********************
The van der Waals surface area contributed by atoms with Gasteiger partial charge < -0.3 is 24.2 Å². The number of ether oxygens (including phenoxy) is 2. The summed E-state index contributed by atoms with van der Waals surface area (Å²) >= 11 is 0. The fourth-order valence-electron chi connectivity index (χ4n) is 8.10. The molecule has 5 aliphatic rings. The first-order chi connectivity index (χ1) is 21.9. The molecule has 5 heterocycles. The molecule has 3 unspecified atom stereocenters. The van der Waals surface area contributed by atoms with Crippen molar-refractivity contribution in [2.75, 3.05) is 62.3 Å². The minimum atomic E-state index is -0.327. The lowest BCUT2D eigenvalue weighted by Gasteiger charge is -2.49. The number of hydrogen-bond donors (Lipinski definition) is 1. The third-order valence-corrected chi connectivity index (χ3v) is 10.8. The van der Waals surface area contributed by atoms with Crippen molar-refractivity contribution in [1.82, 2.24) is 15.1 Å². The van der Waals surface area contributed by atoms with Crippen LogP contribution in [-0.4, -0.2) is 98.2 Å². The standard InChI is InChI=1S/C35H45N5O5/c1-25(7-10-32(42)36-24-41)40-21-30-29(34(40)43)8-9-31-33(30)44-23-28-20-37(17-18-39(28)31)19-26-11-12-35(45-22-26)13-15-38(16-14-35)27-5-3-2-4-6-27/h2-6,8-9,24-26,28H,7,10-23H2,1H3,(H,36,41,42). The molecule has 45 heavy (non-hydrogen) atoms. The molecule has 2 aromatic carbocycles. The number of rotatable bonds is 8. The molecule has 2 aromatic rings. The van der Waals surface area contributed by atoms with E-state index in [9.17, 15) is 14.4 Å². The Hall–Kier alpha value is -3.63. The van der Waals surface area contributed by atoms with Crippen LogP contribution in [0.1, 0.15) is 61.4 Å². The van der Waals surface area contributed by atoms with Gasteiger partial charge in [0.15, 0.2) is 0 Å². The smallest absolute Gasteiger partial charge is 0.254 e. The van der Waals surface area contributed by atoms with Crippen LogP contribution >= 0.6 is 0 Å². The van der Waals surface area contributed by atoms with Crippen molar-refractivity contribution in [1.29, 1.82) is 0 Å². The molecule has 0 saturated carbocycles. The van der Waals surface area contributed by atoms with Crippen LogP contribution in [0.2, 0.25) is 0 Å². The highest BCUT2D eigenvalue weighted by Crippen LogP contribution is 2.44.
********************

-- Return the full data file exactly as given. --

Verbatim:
The van der Waals surface area contributed by atoms with Gasteiger partial charge < -0.3 is 24.2 Å². The number of ether oxygens (including phenoxy) is 2. The summed E-state index contributed by atoms with van der Waals surface area (Å²) >= 11 is 0. The fourth-order valence-electron chi connectivity index (χ4n) is 8.10. The molecule has 5 aliphatic rings. The first-order chi connectivity index (χ1) is 21.9. The molecule has 5 heterocycles. The molecule has 3 unspecified atom stereocenters. The van der Waals surface area contributed by atoms with Crippen molar-refractivity contribution in [2.75, 3.05) is 62.3 Å². The minimum atomic E-state index is -0.327. The lowest BCUT2D eigenvalue weighted by Gasteiger charge is -2.49. The number of hydrogen-bond donors (Lipinski definition) is 1. The third-order valence-corrected chi connectivity index (χ3v) is 10.8. The van der Waals surface area contributed by atoms with Crippen molar-refractivity contribution in [1.82, 2.24) is 15.1 Å². The van der Waals surface area contributed by atoms with Crippen LogP contribution in [-0.4, -0.2) is 98.2 Å². The standard InChI is InChI=1S/C35H45N5O5/c1-25(7-10-32(42)36-24-41)40-21-30-29(34(40)43)8-9-31-33(30)44-23-28-20-37(17-18-39(28)31)19-26-11-12-35(45-22-26)13-15-38(16-14-35)27-5-3-2-4-6-27/h2-6,8-9,24-26,28H,7,10-23H2,1H3,(H,36,41,42). The molecule has 45 heavy (non-hydrogen) atoms. The molecule has 2 aromatic carbocycles. The number of rotatable bonds is 8. The molecule has 2 aromatic rings. The van der Waals surface area contributed by atoms with E-state index in [9.17, 15) is 14.4 Å². The Hall–Kier alpha value is -3.63. The van der Waals surface area contributed by atoms with Crippen LogP contribution in [0.1, 0.15) is 61.4 Å². The van der Waals surface area contributed by atoms with Gasteiger partial charge in [0.15, 0.2) is 0 Å². The smallest absolute Gasteiger partial charge is 0.254 e. The van der Waals surface area contributed by atoms with Crippen LogP contribution >= 0.6 is 0 Å². The van der Waals surface area contributed by atoms with Crippen molar-refractivity contribution in [1.29, 1.82) is 0 Å². The molecule has 0 saturated carbocycles. The van der Waals surface area contributed by atoms with Crippen LogP contribution in [0.2, 0.25) is 0 Å². The highest BCUT2D eigenvalue weighted by Crippen LogP contribution is 2.44.